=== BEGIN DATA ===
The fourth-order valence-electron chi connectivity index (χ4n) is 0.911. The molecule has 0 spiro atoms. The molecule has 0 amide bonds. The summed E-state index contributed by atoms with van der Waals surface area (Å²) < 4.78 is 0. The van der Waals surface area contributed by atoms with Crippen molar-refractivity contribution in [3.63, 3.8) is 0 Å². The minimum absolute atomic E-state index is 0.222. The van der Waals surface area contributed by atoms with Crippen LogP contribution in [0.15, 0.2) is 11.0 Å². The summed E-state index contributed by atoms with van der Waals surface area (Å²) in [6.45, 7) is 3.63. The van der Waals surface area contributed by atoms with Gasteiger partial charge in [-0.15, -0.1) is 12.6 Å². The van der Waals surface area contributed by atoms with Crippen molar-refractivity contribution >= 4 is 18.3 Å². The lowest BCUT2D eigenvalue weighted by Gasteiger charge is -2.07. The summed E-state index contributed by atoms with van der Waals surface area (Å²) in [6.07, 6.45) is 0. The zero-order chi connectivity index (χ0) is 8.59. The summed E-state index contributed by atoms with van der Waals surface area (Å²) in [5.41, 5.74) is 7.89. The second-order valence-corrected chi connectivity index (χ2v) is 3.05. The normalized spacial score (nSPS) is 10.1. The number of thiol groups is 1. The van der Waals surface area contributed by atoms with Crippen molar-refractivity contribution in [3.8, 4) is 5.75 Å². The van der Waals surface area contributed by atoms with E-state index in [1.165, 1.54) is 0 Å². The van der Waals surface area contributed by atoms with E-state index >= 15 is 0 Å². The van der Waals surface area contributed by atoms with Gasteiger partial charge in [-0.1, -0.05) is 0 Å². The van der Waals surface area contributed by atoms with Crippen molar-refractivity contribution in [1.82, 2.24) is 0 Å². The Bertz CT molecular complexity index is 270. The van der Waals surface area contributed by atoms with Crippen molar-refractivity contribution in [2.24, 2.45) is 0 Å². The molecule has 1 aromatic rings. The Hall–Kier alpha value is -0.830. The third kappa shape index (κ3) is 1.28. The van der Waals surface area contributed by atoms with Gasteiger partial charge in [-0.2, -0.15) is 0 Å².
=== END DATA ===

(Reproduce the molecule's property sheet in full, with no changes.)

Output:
The fourth-order valence-electron chi connectivity index (χ4n) is 0.911. The molecule has 0 spiro atoms. The molecule has 0 amide bonds. The summed E-state index contributed by atoms with van der Waals surface area (Å²) < 4.78 is 0. The van der Waals surface area contributed by atoms with Crippen molar-refractivity contribution in [3.63, 3.8) is 0 Å². The minimum absolute atomic E-state index is 0.222. The van der Waals surface area contributed by atoms with Crippen LogP contribution in [0.15, 0.2) is 11.0 Å². The summed E-state index contributed by atoms with van der Waals surface area (Å²) in [6.45, 7) is 3.63. The van der Waals surface area contributed by atoms with Gasteiger partial charge in [-0.15, -0.1) is 12.6 Å². The van der Waals surface area contributed by atoms with Crippen molar-refractivity contribution >= 4 is 18.3 Å². The lowest BCUT2D eigenvalue weighted by Gasteiger charge is -2.07. The summed E-state index contributed by atoms with van der Waals surface area (Å²) in [6.07, 6.45) is 0. The zero-order chi connectivity index (χ0) is 8.59. The summed E-state index contributed by atoms with van der Waals surface area (Å²) in [5.41, 5.74) is 7.89. The second-order valence-corrected chi connectivity index (χ2v) is 3.05. The normalized spacial score (nSPS) is 10.1. The number of thiol groups is 1. The van der Waals surface area contributed by atoms with Crippen molar-refractivity contribution in [3.8, 4) is 5.75 Å². The van der Waals surface area contributed by atoms with E-state index in [1.165, 1.54) is 0 Å². The van der Waals surface area contributed by atoms with E-state index >= 15 is 0 Å². The van der Waals surface area contributed by atoms with Gasteiger partial charge in [-0.1, -0.05) is 0 Å². The van der Waals surface area contributed by atoms with Crippen molar-refractivity contribution in [1.82, 2.24) is 0 Å². The Bertz CT molecular complexity index is 270. The van der Waals surface area contributed by atoms with Crippen molar-refractivity contribution in [2.24, 2.45) is 0 Å². The molecule has 1 aromatic rings. The Hall–Kier alpha value is -0.830. The third kappa shape index (κ3) is 1.28. The van der Waals surface area contributed by atoms with Gasteiger partial charge in [-0.2, -0.15) is 0 Å².